“Is Annabelle around?” I asked, looking around the gallery. There seems to be no one else around.

“Annabelle has been away on a business trip with her husband since last month. She is checking out the auctions and art festivals in Europe and then she will be going to Tokyo.”

“I see.” No wonder she hasn't been receiving my phone calls. I guess I won't be able to see her for some time then.

The male staff looked at my curiously, “You painted that rabbit picture, didn't you?”

“How did you know?” I asked, startled.

“You may not remember, but I was the one who carried the painting from the hotel room to the art gallery.” He hurriedly added, “Don't worry, your secret is safe with me. My name is Keith, by the way.” He held out his hand to me.

“Thanks Keith, I appreciate that.” I said, shaking his hand. He held on to my hand longer than necessary. Was he being a little too friendly? “ Would you know where is the painting?” I asked, when he finally let my hand go.

“Annabelle told me to ship it to Tokyo. I am not too sure about the reason though.”

“That is strange,” I said.

“I will tell her you stopped by when she returns,” he said, suddenly putting his hand on my shoulder.

“No, it's okay, you don't have to,” I said.

“No no, I insist. Can I have your mobile number?” he asked, tightening his grip on my shoulder. I had no idea what was he on about. But I gave him my number anyways. It may have been the only way that he would let me go.

I left the art gallery with mixed feelings. In the end, I wasn't able to see Annabelle. Did I really want to see her that badly. Maybe no matter how bad things ended up, she was still a part of my past and we did have some good times together. I realised saying goodbye is never easy.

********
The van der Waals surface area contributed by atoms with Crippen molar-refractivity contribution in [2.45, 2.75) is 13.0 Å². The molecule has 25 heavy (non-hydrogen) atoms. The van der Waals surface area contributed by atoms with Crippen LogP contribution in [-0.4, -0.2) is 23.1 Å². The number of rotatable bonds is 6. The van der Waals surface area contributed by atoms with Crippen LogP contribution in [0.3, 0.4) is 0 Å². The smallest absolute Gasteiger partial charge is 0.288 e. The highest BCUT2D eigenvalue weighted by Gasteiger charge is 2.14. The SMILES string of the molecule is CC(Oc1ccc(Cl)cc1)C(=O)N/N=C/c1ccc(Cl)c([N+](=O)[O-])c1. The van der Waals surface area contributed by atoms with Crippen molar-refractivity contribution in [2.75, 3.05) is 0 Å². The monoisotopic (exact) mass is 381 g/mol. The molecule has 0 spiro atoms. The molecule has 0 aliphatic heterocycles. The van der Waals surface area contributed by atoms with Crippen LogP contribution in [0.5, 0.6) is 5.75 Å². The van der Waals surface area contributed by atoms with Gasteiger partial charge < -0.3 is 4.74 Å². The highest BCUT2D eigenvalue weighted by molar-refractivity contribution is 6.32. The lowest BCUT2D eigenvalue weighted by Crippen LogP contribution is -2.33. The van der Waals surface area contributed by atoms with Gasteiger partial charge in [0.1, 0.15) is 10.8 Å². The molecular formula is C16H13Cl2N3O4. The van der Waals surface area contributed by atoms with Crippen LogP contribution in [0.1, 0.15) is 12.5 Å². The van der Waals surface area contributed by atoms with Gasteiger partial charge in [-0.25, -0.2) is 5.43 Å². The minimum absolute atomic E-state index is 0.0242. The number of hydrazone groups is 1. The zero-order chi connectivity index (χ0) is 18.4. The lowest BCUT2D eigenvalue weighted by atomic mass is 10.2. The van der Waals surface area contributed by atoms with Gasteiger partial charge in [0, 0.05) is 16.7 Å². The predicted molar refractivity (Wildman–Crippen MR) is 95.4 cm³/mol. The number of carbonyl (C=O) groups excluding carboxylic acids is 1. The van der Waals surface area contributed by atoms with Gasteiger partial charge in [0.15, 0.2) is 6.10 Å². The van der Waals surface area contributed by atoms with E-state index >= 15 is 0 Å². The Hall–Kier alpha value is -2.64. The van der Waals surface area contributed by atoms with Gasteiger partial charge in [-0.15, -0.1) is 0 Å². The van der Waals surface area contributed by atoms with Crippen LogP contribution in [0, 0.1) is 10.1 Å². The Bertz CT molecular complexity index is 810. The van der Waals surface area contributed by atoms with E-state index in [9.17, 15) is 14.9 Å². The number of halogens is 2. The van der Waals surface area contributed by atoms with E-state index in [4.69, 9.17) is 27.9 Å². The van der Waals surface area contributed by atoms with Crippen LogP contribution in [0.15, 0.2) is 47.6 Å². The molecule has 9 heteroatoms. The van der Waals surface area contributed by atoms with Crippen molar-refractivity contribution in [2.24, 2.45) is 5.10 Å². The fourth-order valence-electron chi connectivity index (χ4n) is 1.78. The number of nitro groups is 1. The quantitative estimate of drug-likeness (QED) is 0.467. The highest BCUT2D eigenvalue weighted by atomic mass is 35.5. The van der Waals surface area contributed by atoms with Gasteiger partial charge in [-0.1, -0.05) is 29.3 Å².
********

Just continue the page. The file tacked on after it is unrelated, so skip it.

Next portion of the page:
I wandered over to a stationary shop and started buying sheets of coloured paper and markers. Ten more days and it will be Lara's birthday. I wanted to complete the instruction manual by the time I decide to leave this world. I didn't think it would cushion the pain for her much, but at least I know she would be in good hands.

I returned to the playground near Lara's flat and sat down on one of the wooden benches. It was already evening by now, and there were a few kids playing on the swings and slides. I took out the papers and markers I bought from the shop. Although I was uncertain about some of the pages in the instruction manual, there was one section I was sure about. I picked out a sheet of paper and wrote the title “Recipes” on the top.

I jotted down my personal recipe for carbonara luinguine. I made sure to add in some extra notes, such as how Lara prefers luinguine to any other types of pasta, and she loves chicken sausauges. I wasn't really sure why, but my heart felt heavy as I started writing more and more. This is probably my own version of a farewell letter.